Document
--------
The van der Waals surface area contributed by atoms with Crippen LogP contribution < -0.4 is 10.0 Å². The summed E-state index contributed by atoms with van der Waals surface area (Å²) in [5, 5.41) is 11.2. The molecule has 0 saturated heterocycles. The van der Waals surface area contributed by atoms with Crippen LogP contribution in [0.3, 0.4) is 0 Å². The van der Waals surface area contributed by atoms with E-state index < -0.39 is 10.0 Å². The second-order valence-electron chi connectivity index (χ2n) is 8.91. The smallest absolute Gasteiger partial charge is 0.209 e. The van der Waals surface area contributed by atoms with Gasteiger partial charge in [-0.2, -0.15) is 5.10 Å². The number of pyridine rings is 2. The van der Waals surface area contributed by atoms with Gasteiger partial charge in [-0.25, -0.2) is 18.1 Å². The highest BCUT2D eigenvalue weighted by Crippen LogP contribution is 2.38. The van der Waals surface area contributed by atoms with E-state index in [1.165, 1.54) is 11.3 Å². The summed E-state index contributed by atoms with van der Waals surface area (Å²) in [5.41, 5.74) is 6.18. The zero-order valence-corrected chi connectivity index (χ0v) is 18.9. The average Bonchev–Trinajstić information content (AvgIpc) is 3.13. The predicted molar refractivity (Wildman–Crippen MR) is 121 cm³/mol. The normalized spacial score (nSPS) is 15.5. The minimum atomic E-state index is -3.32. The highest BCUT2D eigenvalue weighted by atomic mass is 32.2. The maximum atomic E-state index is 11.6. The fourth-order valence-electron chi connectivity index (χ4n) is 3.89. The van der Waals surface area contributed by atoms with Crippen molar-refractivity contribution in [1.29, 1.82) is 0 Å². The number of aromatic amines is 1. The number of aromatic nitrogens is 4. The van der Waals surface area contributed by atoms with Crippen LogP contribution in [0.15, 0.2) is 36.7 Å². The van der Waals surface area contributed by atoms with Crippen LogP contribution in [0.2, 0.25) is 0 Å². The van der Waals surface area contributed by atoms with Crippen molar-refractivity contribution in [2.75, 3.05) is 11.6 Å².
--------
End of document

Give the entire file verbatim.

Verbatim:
The van der Waals surface area contributed by atoms with Crippen LogP contribution < -0.4 is 10.0 Å². The summed E-state index contributed by atoms with van der Waals surface area (Å²) in [5, 5.41) is 11.2. The molecule has 0 saturated heterocycles. The van der Waals surface area contributed by atoms with Crippen LogP contribution in [0.3, 0.4) is 0 Å². The van der Waals surface area contributed by atoms with E-state index < -0.39 is 10.0 Å². The second-order valence-electron chi connectivity index (χ2n) is 8.91. The smallest absolute Gasteiger partial charge is 0.209 e. The van der Waals surface area contributed by atoms with Gasteiger partial charge in [-0.2, -0.15) is 5.10 Å². The number of pyridine rings is 2. The van der Waals surface area contributed by atoms with Gasteiger partial charge in [-0.25, -0.2) is 18.1 Å². The highest BCUT2D eigenvalue weighted by Crippen LogP contribution is 2.38. The van der Waals surface area contributed by atoms with E-state index in [1.165, 1.54) is 11.3 Å². The summed E-state index contributed by atoms with van der Waals surface area (Å²) in [5.41, 5.74) is 6.18. The zero-order valence-corrected chi connectivity index (χ0v) is 18.9. The average Bonchev–Trinajstić information content (AvgIpc) is 3.13. The predicted molar refractivity (Wildman–Crippen MR) is 121 cm³/mol. The normalized spacial score (nSPS) is 15.5. The minimum atomic E-state index is -3.32. The highest BCUT2D eigenvalue weighted by atomic mass is 32.2. The maximum atomic E-state index is 11.6. The fourth-order valence-electron chi connectivity index (χ4n) is 3.89. The van der Waals surface area contributed by atoms with Crippen molar-refractivity contribution in [1.29, 1.82) is 0 Å². The number of aromatic amines is 1. The number of aromatic nitrogens is 4. The van der Waals surface area contributed by atoms with Crippen LogP contribution in [0.15, 0.2) is 36.7 Å². The van der Waals surface area contributed by atoms with Crippen LogP contribution in [0.2, 0.25) is 0 Å². The van der Waals surface area contributed by atoms with Crippen molar-refractivity contribution in [2.75, 3.05) is 11.6 Å².